Who is Raven Sanders?The podium protest explanation of the Olympic shot put medal winners

U.S. team Olympic athlete Raven Saunders won the silver medal Tokyo 2020 In the women’s shot put final on Sunday.

The 25-year-old two-time Olympian from South Carolina was later seen using her arm to make an X symbol at the medal ceremony.

When asked what her gesture means, Sanders, who is gay, said: “This is where all the oppressed meet.”

According to the Associated Press, her behavior violated the IOC’s ban on podium protests.

In July, the International Olympic Committee relaxed restrictions, allowing protests before the start of the game, on the field and at the starting line. However, protests are still prohibited on the medal podium.

say Weekly newspaper On Monday, a spokesperson for the United States Olympic and Paralympic Committee (USOPC) said: “We are discussing with the International Olympic Committee and FIFA [International Sport Federation]. Like all delegations, the US team is bound by the Olympic Charter and the rules set by the International Olympic Committee for the 2020 Tokyo Olympics.

“According to USOPC’s delegation terms, USOPC conducted its own review and determined that Raven Saunders’ support for peaceful expression of racial and social justice at the end of the ceremony was a respect for her competitors and did not violate our rules related to demonstrations. “USOPC said.

At a press conference in Tokyo on Monday, IOC spokesman Mark Adams said on Monday that the IOC is in discussions with the U.S. Olympic Committee and the World Athletics Federation.

“We are investigating this matter and will not consider the next step. So I don’t want to be one step ahead.” [I] Think we need to fully understand what is happening and then make a decision from there,” Adams said.

Weekly newspaper The World Athletics Federation has been contacted for comments.

Who is Raven Sanders?

Sanders was born and raised in Charleston, South Carolina. He graduated from the University of Mississippi in 2018 and Burke High School in Charleston in 2014.

She participated in two Olympic Games, including the 2016 Rio de Janeiro Summer Olympics and the 2020 Tokyo Olympics.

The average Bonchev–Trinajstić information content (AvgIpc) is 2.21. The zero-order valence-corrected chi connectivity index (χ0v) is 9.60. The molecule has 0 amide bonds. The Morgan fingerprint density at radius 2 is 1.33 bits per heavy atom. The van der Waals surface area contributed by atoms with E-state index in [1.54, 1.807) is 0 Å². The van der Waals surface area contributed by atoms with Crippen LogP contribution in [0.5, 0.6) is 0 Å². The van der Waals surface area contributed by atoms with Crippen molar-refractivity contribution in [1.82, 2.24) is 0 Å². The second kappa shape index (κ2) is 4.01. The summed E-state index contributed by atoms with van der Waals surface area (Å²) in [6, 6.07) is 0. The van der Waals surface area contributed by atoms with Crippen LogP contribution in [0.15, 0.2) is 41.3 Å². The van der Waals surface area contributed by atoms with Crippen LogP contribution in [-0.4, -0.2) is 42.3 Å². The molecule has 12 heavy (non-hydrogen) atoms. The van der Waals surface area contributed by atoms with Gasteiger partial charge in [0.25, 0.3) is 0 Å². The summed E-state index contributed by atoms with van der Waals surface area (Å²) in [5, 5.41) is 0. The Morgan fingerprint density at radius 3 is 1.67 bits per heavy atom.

At the 2016 Olympics, Sanders finished fifth in the women’s shot put competition. She also ranked 10th in the 2017 World Women’s Shot Put Championship.

According to the US team’s website, Sanders started throwing shot puts and discus throws in the ninth grade.

In 2014, she was named Gatorade’s Women’s Track and Field Athlete of the Year. Sanders created the national record holder for high school girls in the shot put category.

According to the US team website report, in February 2015, she broke the women’s NCAA (National College Athletic Association) indoor record, which is the longest indoor or outdoor record for a female college student.

Sanders has previously talked about her mental health issues, including the decisive day when she considered suicide in January 2018.

In October 2020, when she drove past her university campus, she said on the Tokyo 2020 website: “I’m really in a daze. I didn’t stop.” She originally planned to stop there, but headed towards the expressway. Drive away.

Sanders recalled that she contacted her therapist that day to let “she know a lot of things that had been bothering me before then.” But if she does not receive a reply from the therapist, she intends to drive off the steep road.

Sanders said: “In my mind, I thought,’If I don’t get an answer, that’s it,’ because this is the only person I feel comfortable with.”

“I’m really grateful,” she said when she received a reply from her therapist in time. “Because of that zone, the next corner…Once we get on the highway, it may already be complete.”

Sanders’ podium protest explanation

Sanders said on Sunday that she wanted to “be me, not apologize.”

“I really think our generation really doesn’t care,” she said after the gesture.

“After all, we really don’t care. Shout out to all my blacks. Shout out to all my LGBTQ community. Shout out to all my mental health issues. At the end of the day, we understand it. Greater than us, it is greater than power.

The female shot putter explained: “We know that many people are looking up to us, they are seeing if we say something, or if we speak for them.”

After the game, she wanted to clarify that “people all over the world are fighting, but there is no platform to speak for themselves”, British Broadcasting Corporation Report.

Raven Saunders of the U.S. team makes an X sign at the medal ceremony of the women’s shot put competition in Tokyo 2020 on August 1.
Ryan Pierce/Getty Images

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